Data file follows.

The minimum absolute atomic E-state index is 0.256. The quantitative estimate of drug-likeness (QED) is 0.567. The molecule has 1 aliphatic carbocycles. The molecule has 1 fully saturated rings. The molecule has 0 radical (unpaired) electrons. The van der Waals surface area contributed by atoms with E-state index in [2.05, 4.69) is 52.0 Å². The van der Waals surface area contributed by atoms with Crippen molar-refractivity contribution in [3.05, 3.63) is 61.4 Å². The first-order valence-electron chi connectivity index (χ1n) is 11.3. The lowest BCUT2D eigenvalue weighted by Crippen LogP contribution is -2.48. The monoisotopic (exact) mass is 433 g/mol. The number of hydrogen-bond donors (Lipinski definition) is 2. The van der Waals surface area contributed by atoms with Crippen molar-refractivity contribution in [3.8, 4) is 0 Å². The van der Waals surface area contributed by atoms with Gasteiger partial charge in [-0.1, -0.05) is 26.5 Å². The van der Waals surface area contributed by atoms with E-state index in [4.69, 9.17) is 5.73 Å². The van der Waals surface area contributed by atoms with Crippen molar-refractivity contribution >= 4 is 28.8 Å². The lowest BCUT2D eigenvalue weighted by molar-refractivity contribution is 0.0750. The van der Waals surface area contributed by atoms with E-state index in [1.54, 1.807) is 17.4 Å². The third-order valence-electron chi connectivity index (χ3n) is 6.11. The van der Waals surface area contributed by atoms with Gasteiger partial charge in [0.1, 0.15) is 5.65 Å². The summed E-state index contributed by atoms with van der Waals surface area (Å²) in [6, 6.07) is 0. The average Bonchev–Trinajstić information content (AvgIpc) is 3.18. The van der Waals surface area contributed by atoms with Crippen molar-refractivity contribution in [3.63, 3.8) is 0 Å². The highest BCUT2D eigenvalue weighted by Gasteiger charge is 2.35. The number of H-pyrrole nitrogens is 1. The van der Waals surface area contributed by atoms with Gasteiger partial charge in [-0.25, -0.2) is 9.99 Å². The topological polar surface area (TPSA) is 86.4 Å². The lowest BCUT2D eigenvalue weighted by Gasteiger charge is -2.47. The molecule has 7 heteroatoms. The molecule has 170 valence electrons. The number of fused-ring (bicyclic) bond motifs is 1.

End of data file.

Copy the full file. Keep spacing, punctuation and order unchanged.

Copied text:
The minimum absolute atomic E-state index is 0.256. The quantitative estimate of drug-likeness (QED) is 0.567. The molecule has 1 aliphatic carbocycles. The molecule has 1 fully saturated rings. The molecule has 0 radical (unpaired) electrons. The van der Waals surface area contributed by atoms with E-state index in [2.05, 4.69) is 52.0 Å². The van der Waals surface area contributed by atoms with Crippen molar-refractivity contribution in [3.05, 3.63) is 61.4 Å². The first-order valence-electron chi connectivity index (χ1n) is 11.3. The lowest BCUT2D eigenvalue weighted by Crippen LogP contribution is -2.48. The monoisotopic (exact) mass is 433 g/mol. The number of hydrogen-bond donors (Lipinski definition) is 2. The van der Waals surface area contributed by atoms with Crippen molar-refractivity contribution in [3.8, 4) is 0 Å². The van der Waals surface area contributed by atoms with Gasteiger partial charge in [-0.1, -0.05) is 26.5 Å². The van der Waals surface area contributed by atoms with E-state index in [4.69, 9.17) is 5.73 Å². The van der Waals surface area contributed by atoms with Crippen molar-refractivity contribution >= 4 is 28.8 Å². The lowest BCUT2D eigenvalue weighted by molar-refractivity contribution is 0.0750. The van der Waals surface area contributed by atoms with E-state index in [1.54, 1.807) is 17.4 Å². The third-order valence-electron chi connectivity index (χ3n) is 6.11. The van der Waals surface area contributed by atoms with Gasteiger partial charge in [0.1, 0.15) is 5.65 Å². The summed E-state index contributed by atoms with van der Waals surface area (Å²) in [6, 6.07) is 0. The average Bonchev–Trinajstić information content (AvgIpc) is 3.18. The van der Waals surface area contributed by atoms with Crippen molar-refractivity contribution in [3.63, 3.8) is 0 Å². The highest BCUT2D eigenvalue weighted by Gasteiger charge is 2.35. The number of H-pyrrole nitrogens is 1. The van der Waals surface area contributed by atoms with Gasteiger partial charge in [-0.25, -0.2) is 9.99 Å². The topological polar surface area (TPSA) is 86.4 Å². The lowest BCUT2D eigenvalue weighted by Gasteiger charge is -2.47. The molecule has 7 heteroatoms. The molecule has 170 valence electrons. The number of fused-ring (bicyclic) bond motifs is 1.